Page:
USING HAND IMPRINTERS
This essay explains the procedure for using hand imprinters to restore vegetation or create new vegetation on degraded land--degraded by such processes as land desertification. Large rolling land imprinters were invented in 1976 and hand imprinters came soon afterwards. The design of hand imprinters has been evolving to better satisfy the definition of the imprinting process--wedging out a V-shaped depression with minimal soil disturbance and without soil surface inversion. The current hand imprinter is simply a commercial lawn edger--a pole connected to a rectangular steel blade sharpened on the bottom side. This steel blade is pushed into a moist soil several inches deep and then the handle is rotated back and forth to wedge out a 60o to 90o imprint. Start imprinting at the bottom of sloping land and then work backwards upslope staggering the imprints as you go. A one-foot spacing of the imprints is recommended.
A triangular imprinting pattern is shown but any pattern that is appropriate can be used. It's important that the soil be moist at the time of imprinting to ease the penetration of the blade into the soil and to stabilize the V-shaped sidewalls of the imprint. If the soil sticks to the blade, it is too moist (wet). After the desired land area is imprinted, seeds can be hand or mechanically broadcasted (scattered). Another alternative is to scatter half of the seed before and half after imprinting. Medium quality lawn edgers are available at most hardware stores, however a higher quality edger is available from the Imprinting Foundation: firstname.lastname@example.org. Hand imprinters can be used for ecological weed control of exotic weeds by displacing them with later successional native species. More information may be obtained from The Imprinting Foundation.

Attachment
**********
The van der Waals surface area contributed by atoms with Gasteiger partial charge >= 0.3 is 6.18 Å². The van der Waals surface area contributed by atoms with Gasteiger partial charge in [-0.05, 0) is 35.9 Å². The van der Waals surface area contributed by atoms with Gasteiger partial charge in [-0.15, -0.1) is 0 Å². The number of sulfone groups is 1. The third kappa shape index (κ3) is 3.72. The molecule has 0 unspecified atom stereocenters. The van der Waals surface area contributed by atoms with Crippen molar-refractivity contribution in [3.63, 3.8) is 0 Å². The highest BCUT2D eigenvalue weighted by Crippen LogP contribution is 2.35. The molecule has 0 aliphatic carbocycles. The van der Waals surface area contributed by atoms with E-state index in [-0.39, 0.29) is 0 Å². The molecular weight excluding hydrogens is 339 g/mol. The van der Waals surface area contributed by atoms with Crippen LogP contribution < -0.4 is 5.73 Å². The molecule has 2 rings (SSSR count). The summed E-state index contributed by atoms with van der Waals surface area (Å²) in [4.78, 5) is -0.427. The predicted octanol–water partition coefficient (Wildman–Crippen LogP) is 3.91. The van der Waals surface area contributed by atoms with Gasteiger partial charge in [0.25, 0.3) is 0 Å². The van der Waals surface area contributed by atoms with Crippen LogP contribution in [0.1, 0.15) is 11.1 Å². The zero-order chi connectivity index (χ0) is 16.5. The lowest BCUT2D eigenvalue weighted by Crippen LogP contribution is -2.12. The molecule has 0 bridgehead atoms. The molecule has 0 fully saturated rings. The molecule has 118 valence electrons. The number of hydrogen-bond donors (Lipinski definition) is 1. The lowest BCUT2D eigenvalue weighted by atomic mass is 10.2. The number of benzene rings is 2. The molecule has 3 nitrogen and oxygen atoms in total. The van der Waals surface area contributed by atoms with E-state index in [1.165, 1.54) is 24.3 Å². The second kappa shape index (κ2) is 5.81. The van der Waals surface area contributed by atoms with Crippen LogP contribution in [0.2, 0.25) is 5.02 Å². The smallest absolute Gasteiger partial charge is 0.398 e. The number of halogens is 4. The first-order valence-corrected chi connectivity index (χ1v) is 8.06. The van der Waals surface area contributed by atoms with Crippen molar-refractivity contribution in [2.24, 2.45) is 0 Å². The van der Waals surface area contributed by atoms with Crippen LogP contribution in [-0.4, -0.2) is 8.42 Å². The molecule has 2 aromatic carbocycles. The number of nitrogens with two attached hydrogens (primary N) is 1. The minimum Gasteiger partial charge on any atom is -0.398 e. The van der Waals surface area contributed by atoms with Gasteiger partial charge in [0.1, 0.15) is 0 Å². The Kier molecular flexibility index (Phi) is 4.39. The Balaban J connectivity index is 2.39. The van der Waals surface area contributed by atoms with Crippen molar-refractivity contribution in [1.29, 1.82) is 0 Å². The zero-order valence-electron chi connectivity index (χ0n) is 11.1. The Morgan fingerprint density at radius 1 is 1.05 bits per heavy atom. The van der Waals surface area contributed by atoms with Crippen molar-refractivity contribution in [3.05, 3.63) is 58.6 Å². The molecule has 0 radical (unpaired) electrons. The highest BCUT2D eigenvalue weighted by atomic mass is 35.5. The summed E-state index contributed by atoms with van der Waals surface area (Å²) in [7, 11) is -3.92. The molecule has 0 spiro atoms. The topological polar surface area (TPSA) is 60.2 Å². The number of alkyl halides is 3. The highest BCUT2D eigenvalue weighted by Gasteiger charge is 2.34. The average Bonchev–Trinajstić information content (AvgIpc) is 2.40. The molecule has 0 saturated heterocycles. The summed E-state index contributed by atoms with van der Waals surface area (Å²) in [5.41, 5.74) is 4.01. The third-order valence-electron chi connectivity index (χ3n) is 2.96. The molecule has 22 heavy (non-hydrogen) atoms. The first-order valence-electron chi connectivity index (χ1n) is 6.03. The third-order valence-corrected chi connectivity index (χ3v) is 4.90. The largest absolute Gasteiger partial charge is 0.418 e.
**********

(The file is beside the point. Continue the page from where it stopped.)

The Imprinting Foundation
1616 E. Lind Road
Tucson, AZ 85719
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